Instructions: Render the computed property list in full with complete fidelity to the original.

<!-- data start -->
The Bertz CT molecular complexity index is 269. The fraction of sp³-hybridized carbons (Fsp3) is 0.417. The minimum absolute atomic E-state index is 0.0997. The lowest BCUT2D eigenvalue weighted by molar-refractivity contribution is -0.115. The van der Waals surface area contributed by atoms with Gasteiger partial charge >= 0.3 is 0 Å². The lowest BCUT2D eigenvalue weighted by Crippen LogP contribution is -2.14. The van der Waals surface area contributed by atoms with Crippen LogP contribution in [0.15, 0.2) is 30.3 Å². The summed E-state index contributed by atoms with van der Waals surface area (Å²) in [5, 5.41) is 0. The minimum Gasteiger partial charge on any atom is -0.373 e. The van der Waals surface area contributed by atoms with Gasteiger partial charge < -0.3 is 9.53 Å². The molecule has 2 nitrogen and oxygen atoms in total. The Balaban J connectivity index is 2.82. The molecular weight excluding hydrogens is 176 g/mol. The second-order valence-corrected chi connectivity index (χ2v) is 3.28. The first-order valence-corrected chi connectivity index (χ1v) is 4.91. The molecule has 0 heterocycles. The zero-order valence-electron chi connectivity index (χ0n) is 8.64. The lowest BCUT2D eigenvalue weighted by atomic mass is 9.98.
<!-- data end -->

The Bertz CT molecular complexity index is 269. The fraction of sp³-hybridized carbons (Fsp3) is 0.417. The minimum absolute atomic E-state index is 0.0997. The lowest BCUT2D eigenvalue weighted by molar-refractivity contribution is -0.115. The van der Waals surface area contributed by atoms with Gasteiger partial charge >= 0.3 is 0 Å². The lowest BCUT2D eigenvalue weighted by Crippen LogP contribution is -2.14. The van der Waals surface area contributed by atoms with Crippen LogP contribution in [0.15, 0.2) is 30.3 Å². The summed E-state index contributed by atoms with van der Waals surface area (Å²) in [5, 5.41) is 0. The minimum Gasteiger partial charge on any atom is -0.373 e. The van der Waals surface area contributed by atoms with Gasteiger partial charge < -0.3 is 9.53 Å². The molecule has 2 nitrogen and oxygen atoms in total. The Balaban J connectivity index is 2.82. The molecular weight excluding hydrogens is 176 g/mol. The second-order valence-corrected chi connectivity index (χ2v) is 3.28. The first-order valence-corrected chi connectivity index (χ1v) is 4.91. The molecule has 0 heterocycles. The zero-order valence-electron chi connectivity index (χ0n) is 8.64. The lowest BCUT2D eigenvalue weighted by atomic mass is 9.98.